On Memorial Day about 25 years ago, retired U.S. Naval Reserve Capt. Michael C. McCarron stood atop a ridge on Japan’s Okinawa Island. Looking down the sheer, jagged cliffs to the sea, he pictured American troops of his grandfathers’ generation scaling the tortuous terrain — Marines and soldiers who hadn’t showered, slept in a bed or brushed their teeth in months and were strafed by enemy fire that rained down relentlessly from hidden crevices and caves. Even so, they pushed upward.
“I remembered that no matter how bad I have it, someone has had it worst than I have, so I can adapt,” he recalled in a recent interview.
During the COVID-19 pandemic’s sweeping devastation, McCarron applies that adaptive mindset to his position as executive director of the USS Hornet Sea, Air and Space Museum in Alameda. The World War II aircraft carrier-turned-museum is a national historic landmark, Smithsonian Affiliate and 501(c)(3) nonprofit, which means the Hornet is supported primarily by members, visitors (including individuals and school groups), community and special events and corporate donors.
With a broad platform of educational programs and activities, the ship is a family-friendly, multigenerational experience that has unfortunately been closed due to the coronavirus pandemic. Completely reliant on memberships and donations for its financial survival, the museum is offering reduced memberships through the end of May (among others, the most popular $90 family membership is now $50 and $1,000 Hornet Ambassador membership is now $750), and McCarron says the museum has also received flat-out cash donations.
“We get maybe one or two of the $1,000 donations a month. And we’ve seen a 10 to 15% increase in the family memberships we needed for our cash flow. It’s a win-win: The money came immediately, and then the new members, we hope, will renew when the membership expires next year.”
Appeals for support necessary to bring furloughed staff onboard and allow McCarron to develop and expand online tours and other new-paradigm virtual initiatives are ongoing. A letter sent out in April drew a solid response, but as the initial surge spiked and tapered — a natural, expected cycle, according to McCarron — recovery from nearly three months of lost revenue continues to hit hard. Looking at the calendar past this year’s annual Memorial Day and Fourth of July celebrations, now postponed until 2021, he considers late-summer camps and fall school tours now in jeopardy and imagines reconfigurations of Halloween festivities and the New Year’s Eve bash that are major fundraisers.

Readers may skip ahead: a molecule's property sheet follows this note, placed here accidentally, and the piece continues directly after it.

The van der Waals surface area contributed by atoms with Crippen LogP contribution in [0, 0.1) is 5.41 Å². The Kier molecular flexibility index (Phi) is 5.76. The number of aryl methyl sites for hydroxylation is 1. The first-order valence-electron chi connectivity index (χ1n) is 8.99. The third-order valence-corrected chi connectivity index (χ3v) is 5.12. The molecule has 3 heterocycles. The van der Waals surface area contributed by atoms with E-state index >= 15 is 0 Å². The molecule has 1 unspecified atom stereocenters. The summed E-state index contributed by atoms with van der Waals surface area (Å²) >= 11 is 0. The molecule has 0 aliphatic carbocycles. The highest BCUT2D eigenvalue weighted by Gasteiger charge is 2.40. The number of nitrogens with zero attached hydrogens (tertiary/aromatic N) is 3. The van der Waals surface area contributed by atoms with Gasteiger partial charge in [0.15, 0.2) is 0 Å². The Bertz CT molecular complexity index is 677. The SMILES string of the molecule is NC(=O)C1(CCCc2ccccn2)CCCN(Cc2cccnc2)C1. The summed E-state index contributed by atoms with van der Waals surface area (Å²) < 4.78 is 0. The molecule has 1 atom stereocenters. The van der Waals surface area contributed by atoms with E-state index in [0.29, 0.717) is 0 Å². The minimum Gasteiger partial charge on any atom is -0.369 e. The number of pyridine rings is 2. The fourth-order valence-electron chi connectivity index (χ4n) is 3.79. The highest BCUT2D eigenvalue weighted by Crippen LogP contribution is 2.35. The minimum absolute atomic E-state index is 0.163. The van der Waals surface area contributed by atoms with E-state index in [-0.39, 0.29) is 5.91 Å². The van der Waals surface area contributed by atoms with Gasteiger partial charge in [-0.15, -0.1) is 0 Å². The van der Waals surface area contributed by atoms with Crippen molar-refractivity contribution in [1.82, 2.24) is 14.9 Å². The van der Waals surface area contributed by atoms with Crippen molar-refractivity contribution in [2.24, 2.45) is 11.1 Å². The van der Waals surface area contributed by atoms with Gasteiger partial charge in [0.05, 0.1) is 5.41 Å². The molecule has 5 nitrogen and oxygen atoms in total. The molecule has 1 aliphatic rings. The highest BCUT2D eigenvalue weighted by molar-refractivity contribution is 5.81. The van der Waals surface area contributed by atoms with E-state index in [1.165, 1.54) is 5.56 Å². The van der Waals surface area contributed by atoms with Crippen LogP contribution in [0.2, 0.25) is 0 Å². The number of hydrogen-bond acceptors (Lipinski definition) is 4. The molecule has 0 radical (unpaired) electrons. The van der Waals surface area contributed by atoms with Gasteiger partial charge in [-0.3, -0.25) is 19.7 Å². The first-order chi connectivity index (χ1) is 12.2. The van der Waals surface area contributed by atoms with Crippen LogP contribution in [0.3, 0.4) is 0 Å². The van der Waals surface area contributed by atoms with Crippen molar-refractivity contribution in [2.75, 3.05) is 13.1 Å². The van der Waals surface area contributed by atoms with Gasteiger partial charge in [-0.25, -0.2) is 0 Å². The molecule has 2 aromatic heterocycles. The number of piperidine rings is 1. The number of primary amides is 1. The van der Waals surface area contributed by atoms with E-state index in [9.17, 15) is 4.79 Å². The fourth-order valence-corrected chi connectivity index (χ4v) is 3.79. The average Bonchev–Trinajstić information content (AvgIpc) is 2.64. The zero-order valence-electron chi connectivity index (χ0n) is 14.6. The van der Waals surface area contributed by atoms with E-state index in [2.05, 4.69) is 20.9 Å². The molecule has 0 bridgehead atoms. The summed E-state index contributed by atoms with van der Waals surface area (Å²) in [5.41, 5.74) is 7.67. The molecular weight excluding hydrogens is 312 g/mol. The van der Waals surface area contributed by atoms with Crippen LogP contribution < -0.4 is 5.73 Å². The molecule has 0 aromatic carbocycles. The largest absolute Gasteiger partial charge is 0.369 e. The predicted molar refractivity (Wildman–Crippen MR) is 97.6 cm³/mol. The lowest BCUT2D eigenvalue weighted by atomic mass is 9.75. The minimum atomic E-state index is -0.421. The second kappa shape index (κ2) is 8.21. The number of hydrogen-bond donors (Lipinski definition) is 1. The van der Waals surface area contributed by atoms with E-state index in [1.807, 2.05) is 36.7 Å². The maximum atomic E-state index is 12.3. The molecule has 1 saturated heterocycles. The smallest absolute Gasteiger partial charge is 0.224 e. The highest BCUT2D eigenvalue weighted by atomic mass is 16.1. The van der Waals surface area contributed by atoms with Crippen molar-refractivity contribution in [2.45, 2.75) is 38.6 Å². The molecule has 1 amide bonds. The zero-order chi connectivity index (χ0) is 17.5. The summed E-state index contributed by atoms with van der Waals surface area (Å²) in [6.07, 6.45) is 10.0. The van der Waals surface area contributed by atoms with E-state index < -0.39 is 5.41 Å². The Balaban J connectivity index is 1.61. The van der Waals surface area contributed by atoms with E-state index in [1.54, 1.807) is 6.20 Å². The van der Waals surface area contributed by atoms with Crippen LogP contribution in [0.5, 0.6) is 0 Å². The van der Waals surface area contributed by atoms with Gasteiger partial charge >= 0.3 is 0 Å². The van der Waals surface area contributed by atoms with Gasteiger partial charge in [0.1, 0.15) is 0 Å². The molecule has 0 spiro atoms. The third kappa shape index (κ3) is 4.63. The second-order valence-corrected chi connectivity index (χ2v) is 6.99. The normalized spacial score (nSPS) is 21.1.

“We have to keep our fingers crossed that we can do the end-of-year events, but in the meantime ….”
In the meantime, McCarron holds onto memories of the Memorial Day Vietnam veterans tribute and the old-fashioned July Fourth party with fireworks previously planned for 2020. Especially dear to him is the nationalization service held July 3, with new citizens taking the oath of allegiance.
“It’s the most moving event we have,” he says. “If you haven’t seen it — well, there’s not a dry eye or a face without a smile in the crowd.”
With the focus pivoting to interactive online content, McCarron and education programming staff are hopeful that Alameda County and the Bay Area and state’s directives will ease but remain mindful that eventual in-person plans must be structured and conducted with safety as the primary concern.
“We have a dichotomy in that we have wide open spaces like the flight deck but very confined spaces below deck. It’s charming to see what it’s like to live as a sailor, but we can’t have people in those tight spaces now.”
Ideas actively pursued or on staff wish lists include a below-deck escape room adventure made virtual, “Movie Under the Stars” weekend screenings held on the flight deck with social-distancing maintained, a package of virtual tours led by the museum’s docents and special “insider” online content offered exclusively to members.
McCarron served the Navy in the mid-1980s in the 47th aviation squadron at Moffett Field in Santa Clara County, among other posts held before serving as a reservist until 2006. Asked how his family history shaped him and a generation of his peers, he says he was fortunate to grow up near his grandparents.
“During World War II they were employed working on projects involving radar. I remember hearing about them having ration stickers and my mom talking about going without sugar. An entire nation was undergoing sacrifice.”
In 2020 and with COVID-19 “drafting” people worldwide into a life-threatening economic and health battle, there are parallels and contrasts.
“It’s not just people in uniform anymore. Now we have restricted movements, requirements to wear masks and supply shortages,” he noted.
Perspective causes McCarron to add, empathetically that “It’s a small price to pay compared to World War II, but people have never experienced it before. It’s a commitment to a greater goal: finding a vaccination and a new normal. I look at my kids who are adults. They’ve never had anything more than everyday life stress. They got shocked with 9-11, but within a year or two, life was pretty much back to normal. This is different.”
The adaptive mindset kicks into high gearand McCarron suggest we’ll figure it out.
“That’s what I hear from other families in Benicia, on the cul-de-sac where I live. We sit, gather our chairs 6 feet apart and talk outdoors. One guy is a dentist and has to dress in almost a moon suit to keep his practice going. We’re feeling our way through it. We’ll push on.”
To learn more about what’s going on at the Hornet museum, visit uss-hornet.org.
Lou Fancher is a freelance writer. Contact her at firstname.lastname@example.org.
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Author: Lou Fancher